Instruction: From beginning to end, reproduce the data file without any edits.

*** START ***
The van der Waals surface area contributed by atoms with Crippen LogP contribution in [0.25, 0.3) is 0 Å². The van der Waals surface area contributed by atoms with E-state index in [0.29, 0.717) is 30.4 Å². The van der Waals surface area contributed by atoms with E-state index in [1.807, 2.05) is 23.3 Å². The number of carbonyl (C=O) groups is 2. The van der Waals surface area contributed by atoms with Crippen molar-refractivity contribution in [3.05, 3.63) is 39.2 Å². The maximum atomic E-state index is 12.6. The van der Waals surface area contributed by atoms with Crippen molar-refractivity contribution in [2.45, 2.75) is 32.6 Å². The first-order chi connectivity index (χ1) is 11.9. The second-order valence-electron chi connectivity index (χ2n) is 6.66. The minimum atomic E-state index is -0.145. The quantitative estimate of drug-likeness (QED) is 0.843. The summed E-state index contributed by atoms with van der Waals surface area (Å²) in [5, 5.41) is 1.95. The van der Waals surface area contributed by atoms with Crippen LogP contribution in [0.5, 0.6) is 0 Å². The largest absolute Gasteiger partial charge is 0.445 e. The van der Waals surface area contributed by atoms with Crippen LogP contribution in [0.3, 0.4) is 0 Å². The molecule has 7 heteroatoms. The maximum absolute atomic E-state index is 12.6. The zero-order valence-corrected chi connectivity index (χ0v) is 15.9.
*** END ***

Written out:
The van der Waals surface area contributed by atoms with Crippen LogP contribution in [0.25, 0.3) is 0 Å². The van der Waals surface area contributed by atoms with E-state index in [0.29, 0.717) is 30.4 Å². The van der Waals surface area contributed by atoms with E-state index in [1.807, 2.05) is 23.3 Å². The number of carbonyl (C=O) groups is 2. The van der Waals surface area contributed by atoms with Crippen molar-refractivity contribution in [3.05, 3.63) is 39.2 Å². The maximum atomic E-state index is 12.6. The van der Waals surface area contributed by atoms with Crippen molar-refractivity contribution in [2.45, 2.75) is 32.6 Å². The first-order chi connectivity index (χ1) is 11.9. The second-order valence-electron chi connectivity index (χ2n) is 6.66. The minimum atomic E-state index is -0.145. The quantitative estimate of drug-likeness (QED) is 0.843. The summed E-state index contributed by atoms with van der Waals surface area (Å²) in [5, 5.41) is 1.95. The van der Waals surface area contributed by atoms with Crippen LogP contribution in [0.5, 0.6) is 0 Å². The largest absolute Gasteiger partial charge is 0.445 e. The van der Waals surface area contributed by atoms with Crippen LogP contribution in [0.3, 0.4) is 0 Å². The molecule has 7 heteroatoms. The maximum absolute atomic E-state index is 12.6. The zero-order valence-corrected chi connectivity index (χ0v) is 15.9.